Neo-Expressionism was a postmodern art movement that began in Germany in the early 1980s in reaction to the philosophies of modern art. This movement, which spread to other parts of Europe and the US, revitalized painting as a means of artistic expression. Like some other postmodern art movements, neo-expressionism did not shy away from human emotion and drew its inspiration from diverse aspects of culture. Many neo-expressionist artists benefited from the prosperous art market of the 1980s.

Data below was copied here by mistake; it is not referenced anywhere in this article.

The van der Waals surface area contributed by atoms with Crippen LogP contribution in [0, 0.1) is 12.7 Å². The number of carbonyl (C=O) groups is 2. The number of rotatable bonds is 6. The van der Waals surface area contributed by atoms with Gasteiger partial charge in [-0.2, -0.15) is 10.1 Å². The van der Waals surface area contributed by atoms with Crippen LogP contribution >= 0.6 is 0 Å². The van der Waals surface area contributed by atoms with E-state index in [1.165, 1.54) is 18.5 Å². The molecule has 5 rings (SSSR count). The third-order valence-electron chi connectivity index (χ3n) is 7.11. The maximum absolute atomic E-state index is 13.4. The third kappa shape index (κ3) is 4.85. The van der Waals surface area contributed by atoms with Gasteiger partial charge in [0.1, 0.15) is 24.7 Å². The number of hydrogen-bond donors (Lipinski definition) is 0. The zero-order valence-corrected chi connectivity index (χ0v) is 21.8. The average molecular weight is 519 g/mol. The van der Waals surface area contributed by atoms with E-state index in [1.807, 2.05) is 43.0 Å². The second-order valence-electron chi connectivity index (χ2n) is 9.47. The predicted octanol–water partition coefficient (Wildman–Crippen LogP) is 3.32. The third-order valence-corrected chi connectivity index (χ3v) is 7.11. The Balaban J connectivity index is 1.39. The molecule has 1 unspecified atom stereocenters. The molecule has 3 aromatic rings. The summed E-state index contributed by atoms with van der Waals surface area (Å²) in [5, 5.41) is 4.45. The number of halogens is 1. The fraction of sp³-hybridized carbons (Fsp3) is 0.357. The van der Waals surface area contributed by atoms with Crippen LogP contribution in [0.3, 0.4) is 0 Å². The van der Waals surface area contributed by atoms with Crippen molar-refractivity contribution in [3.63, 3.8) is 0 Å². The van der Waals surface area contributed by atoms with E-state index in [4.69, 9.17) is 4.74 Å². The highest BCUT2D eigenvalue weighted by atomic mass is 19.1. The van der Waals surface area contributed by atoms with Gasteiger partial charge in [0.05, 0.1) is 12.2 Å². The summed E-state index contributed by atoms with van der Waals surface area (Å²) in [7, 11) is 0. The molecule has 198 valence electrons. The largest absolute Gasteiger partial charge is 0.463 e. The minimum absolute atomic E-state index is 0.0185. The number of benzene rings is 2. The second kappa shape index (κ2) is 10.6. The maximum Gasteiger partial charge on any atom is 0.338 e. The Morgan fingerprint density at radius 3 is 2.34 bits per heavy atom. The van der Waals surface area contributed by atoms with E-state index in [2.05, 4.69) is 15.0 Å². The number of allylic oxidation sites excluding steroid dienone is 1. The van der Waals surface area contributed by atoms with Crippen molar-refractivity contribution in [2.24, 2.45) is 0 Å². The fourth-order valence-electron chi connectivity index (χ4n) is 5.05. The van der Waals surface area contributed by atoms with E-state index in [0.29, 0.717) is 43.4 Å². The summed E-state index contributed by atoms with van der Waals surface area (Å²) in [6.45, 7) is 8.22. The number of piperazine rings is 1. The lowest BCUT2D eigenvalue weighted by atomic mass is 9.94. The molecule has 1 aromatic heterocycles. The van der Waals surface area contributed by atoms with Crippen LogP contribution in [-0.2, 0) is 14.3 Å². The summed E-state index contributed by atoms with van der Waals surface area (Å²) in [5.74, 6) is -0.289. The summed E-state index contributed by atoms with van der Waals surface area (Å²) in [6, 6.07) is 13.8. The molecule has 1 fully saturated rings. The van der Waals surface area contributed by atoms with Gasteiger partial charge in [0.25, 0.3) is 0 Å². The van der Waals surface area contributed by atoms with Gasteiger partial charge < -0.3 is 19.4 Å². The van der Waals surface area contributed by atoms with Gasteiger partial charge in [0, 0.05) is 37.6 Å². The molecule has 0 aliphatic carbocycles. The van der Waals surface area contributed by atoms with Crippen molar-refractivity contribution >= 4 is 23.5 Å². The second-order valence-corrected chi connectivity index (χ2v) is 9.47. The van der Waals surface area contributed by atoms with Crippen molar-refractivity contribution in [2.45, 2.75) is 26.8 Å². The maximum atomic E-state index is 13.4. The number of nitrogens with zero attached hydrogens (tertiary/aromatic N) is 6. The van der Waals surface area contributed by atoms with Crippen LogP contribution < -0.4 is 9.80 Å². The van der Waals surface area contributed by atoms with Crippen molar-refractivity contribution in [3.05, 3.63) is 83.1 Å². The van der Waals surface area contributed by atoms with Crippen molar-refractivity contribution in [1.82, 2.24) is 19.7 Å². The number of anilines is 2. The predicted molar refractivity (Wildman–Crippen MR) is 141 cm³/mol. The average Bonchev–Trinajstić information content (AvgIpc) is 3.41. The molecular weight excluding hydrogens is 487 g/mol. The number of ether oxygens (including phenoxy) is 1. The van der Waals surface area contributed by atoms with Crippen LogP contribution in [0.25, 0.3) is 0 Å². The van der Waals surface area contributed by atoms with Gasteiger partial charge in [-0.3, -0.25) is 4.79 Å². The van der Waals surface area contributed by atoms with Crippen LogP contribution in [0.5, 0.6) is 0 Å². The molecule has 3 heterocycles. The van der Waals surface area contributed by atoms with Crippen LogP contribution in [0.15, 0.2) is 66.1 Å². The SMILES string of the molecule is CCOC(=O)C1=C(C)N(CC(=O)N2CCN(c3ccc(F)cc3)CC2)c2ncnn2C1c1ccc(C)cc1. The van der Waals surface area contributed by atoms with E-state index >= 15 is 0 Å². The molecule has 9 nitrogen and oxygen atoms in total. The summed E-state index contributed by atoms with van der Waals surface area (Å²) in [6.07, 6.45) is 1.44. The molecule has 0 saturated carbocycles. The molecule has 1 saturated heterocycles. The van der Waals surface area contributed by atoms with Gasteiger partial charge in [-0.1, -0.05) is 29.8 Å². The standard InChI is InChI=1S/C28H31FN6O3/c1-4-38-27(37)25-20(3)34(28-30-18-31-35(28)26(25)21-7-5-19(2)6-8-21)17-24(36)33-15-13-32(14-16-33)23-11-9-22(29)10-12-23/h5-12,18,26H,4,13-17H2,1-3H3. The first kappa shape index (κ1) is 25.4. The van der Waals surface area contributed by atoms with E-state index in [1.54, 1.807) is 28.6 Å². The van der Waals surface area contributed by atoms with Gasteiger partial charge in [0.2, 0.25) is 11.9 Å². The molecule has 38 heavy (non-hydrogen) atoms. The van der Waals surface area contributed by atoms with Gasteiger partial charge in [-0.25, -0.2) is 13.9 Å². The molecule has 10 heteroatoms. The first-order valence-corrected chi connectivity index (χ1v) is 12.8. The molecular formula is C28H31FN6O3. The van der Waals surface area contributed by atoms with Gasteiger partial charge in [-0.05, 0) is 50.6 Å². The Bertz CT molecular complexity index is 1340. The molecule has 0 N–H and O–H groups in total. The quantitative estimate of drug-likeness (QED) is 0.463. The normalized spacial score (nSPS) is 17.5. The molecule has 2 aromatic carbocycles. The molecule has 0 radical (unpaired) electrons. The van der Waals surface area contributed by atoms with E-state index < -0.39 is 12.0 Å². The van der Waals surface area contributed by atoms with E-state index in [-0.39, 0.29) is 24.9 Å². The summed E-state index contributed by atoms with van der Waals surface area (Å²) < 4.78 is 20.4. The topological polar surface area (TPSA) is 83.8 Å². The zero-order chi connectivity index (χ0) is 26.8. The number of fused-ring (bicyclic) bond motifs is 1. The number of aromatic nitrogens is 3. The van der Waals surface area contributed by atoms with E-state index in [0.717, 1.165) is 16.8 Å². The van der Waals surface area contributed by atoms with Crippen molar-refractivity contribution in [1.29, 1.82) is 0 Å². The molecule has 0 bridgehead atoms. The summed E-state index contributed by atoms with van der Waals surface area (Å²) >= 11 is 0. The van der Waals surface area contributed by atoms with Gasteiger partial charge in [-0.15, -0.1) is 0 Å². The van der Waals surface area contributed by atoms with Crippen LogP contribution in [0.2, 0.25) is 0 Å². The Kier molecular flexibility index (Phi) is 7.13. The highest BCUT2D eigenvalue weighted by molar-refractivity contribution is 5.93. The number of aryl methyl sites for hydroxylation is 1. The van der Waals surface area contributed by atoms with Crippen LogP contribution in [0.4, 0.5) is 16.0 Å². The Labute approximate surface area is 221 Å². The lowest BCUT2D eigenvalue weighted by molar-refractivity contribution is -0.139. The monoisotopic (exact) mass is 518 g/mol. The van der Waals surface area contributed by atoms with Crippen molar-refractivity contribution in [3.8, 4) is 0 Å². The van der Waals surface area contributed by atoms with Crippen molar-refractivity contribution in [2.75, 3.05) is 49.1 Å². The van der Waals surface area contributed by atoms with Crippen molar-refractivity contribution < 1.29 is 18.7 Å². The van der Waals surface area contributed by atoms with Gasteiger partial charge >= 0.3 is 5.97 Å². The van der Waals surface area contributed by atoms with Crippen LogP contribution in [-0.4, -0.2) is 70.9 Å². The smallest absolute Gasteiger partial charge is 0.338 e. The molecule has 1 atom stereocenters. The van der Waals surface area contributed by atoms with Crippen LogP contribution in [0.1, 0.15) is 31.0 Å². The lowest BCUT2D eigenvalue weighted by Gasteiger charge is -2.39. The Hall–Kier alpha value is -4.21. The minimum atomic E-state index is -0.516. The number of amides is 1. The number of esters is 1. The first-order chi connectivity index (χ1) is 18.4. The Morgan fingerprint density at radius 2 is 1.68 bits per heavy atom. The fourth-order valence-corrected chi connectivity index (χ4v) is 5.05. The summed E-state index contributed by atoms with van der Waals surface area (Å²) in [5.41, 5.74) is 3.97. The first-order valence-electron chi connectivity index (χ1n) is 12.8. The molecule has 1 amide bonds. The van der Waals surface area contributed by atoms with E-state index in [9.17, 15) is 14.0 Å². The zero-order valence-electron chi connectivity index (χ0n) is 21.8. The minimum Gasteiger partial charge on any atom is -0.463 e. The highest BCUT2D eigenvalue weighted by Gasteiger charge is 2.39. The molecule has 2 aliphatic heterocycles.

Neo-Expressionist paintings themselves, though diverse in appearance, presented certain common traits. Among these were: a rejection of traditional standards of composition and design; an ambivalent and often brittle emotional tone that reflected contemporary urban life and values; a general lack of concern for pictorial idealization; the use of vivid but jarringly banal colour harmonies; and a simultaneously tense and playful presentation of objects in a primitivist manner that communicates a sense of inner disturbance, tension, alienation, and ambiguity (hence the term Neo-Expressionist to describe this approach). Among the principal artists of the movement were the Americans Julian Schnabel and David Salle, the Italians Sandro Chia and Francesco Clemente, and the Germans Anselm Kiefer and Georg Baselitz. Neo-Expressionism was controversial both in the quality of its art products and in the highly commercialized aspects of its presentation to the art-buying public.